Archive Page 2



Texture: Take 1

Out of the four categories we were assigned to shoot, texture jumped out to me immediately. I am a big fan of pictures that can make me literally feel what is in the frame. Photos with that quality strike me because they are easy to identify with. Barring those with nerve damage, everyone can sense touch the same.

Who out there can resist the feel of an uber-soft beanbag and a cuddly kitten? That pair is truly a lethal combination. Here we have my attempt to capture the feel of those two elements. I hope you can feel the moment of this picture when you see it.

First off, I think there is a clear roundness captured in the frame. The way the beanbag engulfs the cat presents the softness and sensitivity of the furniture. The furry strands covering the bag are evident and are highlighted with the sunlight trickling in from the side. Without a caption accompanying the photo, I think onlookers would have a difficult time determining what exactly the cat is sitting on. Personally, I like this element of mystery and surprise. Also, I love how her eyes are concentrated on the furniture’s fabric. She is mesmerized by it almost. I guess cats are really curious creatures.

On the negative side of things, it is a little dark for my taste. But maybe the drab feel gives it a sense of calm and peacefulness. Furthermore, I have no idea what type of story this picture would compliment. A pet furniture exposition perhaps?

 

 

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Erik’s mantra “follow the light” could not seem to find its way out of my head, as I brainstormed for subject ideas. No matter how crummy of a novice photojournalist I am, I felt like natural light would spice things up a little and make it at least respectable. With the weather being a tad frigid lately, I was not looking to spend an extended period of time outdoors, but I did not want to settle for complete artificial light. Making due, I settled for shooting a few of my buddies eating lunch in the business school atrium. The location also allowed for excellent overhead shooting from the open concourses in the building.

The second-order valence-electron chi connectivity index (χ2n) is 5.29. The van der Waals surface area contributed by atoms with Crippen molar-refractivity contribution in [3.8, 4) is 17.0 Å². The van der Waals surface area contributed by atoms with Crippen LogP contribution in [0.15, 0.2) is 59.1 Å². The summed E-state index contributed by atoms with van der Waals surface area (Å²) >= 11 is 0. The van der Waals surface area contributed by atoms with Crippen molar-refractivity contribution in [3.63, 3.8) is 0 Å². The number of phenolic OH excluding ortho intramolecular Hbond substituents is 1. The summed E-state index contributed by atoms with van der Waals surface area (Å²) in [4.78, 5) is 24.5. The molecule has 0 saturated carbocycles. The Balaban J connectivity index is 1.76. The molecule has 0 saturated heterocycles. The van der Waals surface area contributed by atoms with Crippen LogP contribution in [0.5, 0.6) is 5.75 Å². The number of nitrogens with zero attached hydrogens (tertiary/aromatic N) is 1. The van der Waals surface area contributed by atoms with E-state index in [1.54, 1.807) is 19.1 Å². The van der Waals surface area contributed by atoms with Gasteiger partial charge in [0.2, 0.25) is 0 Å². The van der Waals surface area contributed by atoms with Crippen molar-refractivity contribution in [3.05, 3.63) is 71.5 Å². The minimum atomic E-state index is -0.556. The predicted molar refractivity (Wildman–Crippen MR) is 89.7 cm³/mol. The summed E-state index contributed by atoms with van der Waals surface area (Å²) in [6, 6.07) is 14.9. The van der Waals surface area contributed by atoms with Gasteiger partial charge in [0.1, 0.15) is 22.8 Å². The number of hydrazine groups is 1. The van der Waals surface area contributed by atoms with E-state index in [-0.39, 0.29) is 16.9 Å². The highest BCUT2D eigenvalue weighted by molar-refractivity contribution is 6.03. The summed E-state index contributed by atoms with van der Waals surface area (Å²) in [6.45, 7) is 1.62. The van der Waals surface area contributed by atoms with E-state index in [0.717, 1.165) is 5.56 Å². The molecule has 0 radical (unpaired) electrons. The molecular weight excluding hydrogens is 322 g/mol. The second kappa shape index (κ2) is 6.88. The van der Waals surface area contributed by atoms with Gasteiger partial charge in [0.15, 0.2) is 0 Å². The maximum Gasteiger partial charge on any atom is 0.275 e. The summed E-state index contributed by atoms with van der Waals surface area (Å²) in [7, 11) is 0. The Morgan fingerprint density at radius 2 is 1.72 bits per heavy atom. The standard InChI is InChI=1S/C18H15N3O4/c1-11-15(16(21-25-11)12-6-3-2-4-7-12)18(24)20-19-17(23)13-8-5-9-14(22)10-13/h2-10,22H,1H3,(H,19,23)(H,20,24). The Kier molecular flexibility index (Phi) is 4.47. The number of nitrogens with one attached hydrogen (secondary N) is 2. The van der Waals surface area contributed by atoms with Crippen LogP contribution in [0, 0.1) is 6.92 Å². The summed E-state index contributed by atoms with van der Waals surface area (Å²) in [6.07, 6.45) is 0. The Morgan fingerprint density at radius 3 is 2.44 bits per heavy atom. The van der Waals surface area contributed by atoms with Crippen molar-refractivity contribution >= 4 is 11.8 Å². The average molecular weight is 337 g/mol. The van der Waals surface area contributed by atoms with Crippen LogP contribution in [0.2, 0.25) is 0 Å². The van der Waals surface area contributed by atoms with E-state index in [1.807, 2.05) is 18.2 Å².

The stained glass windows provide a little spunk to the mostly monotonous colors found elsewhere in the picture. Shooting a man with a black jacket, black glasses, and black hair on a brown background allows for the color of the windows and milk bottle to really shine through. I discovered the bottle of milk and his glasses are on the same plane (sort of) as the stained glass window. To me, this creates a “locomotive” effect and keeps a lot of the action of the photo on the same level. I wish I could say I did that on purpose, but I can’t. On a lighter note (pun!), I really liked the way the sun dances off of his face. It allows you to see the finer details of his facial expression.

On the negative side of things, the frame completely violates the rule of thirds that we stressed so much in class, and that bothers me a bit. It definitely has that boring “portrait” feel.

Wrapping it up, as a complete photography novice, I tried to keep things relatively simple, while still striving to stretch myself out of my comfort zone. I realize this semester is going to be a long learning process and I will probably look back at these photos and get a good chuckle out of them.


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